Women: International Women’s day – Brazil

March 8th around the world is the celebration of International Women’s Day. For us, this is not just a celebration, it’s more a day of struggle, of fighting spirit. The struggle to end the oppression of women is a fight against the capitalist system which means exploitation for us and making profit for the bosses.

International Women’s Day. Report from Brazil.

A day of struggle and fighting spirit

In Brazil, the workers as a whole have been hit by a series of government attacks, as they attempt to take away historic conquests of the class, to continue with their corruption and with fattening the bank accounts of international speculators.

Women are the hardest hit. In the debate on Pensions Reform, for example, the government wants to eliminate women’s earlier retirement, claiming that this "privilege" involves huge problems for the country’s finances. The government refuses to acknowledge the fact that toiling women in fact are often doing two jobs, work overtime at housework, and are much more exploited than men.

In the rural areas, this is still worse. About 57% of women begin work before they reach the age of 10 and 90% before they are 15. So they have to take care of the home, wash and iron clothes, make meals and take care of children. These women have no access to contraceptive information and methods. They become pregnant very young (61% before they are 21) and they have large families: 50% have five or more children, 24% have nine or more.

In addition, women’s health is ignored by the authorities. In cities, 10% of women suffer a miscarriage and in the rural areas, 42% due to the lack of adequate prenatal and health services Even during pregnancy there is no let-up in their lives of hard physical labour. Half the women surveyed didn’t have even one rest day in a week. Over 67% of rural workers say that they have never been informed of the high risk of agricultural fertilisers. As many as 63% of them continue to use the drums or barrels that contained these chemicals to store water, groceries and cereals.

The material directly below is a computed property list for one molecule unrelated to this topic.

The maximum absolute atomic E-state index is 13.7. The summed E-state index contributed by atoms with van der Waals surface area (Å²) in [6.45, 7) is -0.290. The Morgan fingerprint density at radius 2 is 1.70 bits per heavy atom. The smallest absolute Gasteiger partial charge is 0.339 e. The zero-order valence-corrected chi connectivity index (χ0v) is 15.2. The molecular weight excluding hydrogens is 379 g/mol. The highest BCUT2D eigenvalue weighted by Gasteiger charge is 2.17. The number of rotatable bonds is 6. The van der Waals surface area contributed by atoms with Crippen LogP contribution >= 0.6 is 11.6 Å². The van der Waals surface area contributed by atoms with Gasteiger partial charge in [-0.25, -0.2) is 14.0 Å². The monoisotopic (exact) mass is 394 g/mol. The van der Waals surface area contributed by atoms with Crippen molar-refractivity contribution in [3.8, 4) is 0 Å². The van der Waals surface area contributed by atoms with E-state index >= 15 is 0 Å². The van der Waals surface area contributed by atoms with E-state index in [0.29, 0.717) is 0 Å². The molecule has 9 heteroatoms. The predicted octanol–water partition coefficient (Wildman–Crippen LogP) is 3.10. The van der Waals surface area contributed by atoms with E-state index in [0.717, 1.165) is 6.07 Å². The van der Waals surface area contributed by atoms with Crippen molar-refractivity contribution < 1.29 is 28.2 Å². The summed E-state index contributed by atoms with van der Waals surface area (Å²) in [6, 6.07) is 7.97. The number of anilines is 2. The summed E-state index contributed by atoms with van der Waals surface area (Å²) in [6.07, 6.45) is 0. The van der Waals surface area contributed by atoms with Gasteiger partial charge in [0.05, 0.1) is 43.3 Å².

One of the basic demands raised by the Movement of Rural Working Women is the right to free registration for identity documents, which are vital for citizens’ rights and for survival generally. Without identity documents, access to retirement pension is very difficult and it is estimated that about 500,000 women missed getting retirement benefit last year, mainly for this reason. Today, only 3 million of the 18.5 million rural workers have a formally recognised job skill. Most rural workers only have their voting card (compulsory in Brazil) and their birth certificate.

Only 1% of rural properties are in the name of women. Rural women tend to do jobs in the more informal sector, making cheese, conserves, manual crafts, selling greens and vegetables, eggs, etc. So they have no social legislation or retirement rights.

Despite so much inequality and oppression, rural workers are in the front line, struggling against exploitation. Women with kids in their arms or hanging onto their skirts have played leading roles in land occupations and in clashes with the big landowners’ thugs. They are courageous women, exemplary and determined fighters and their struggle should be commemorated this 8th of March!

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March 1999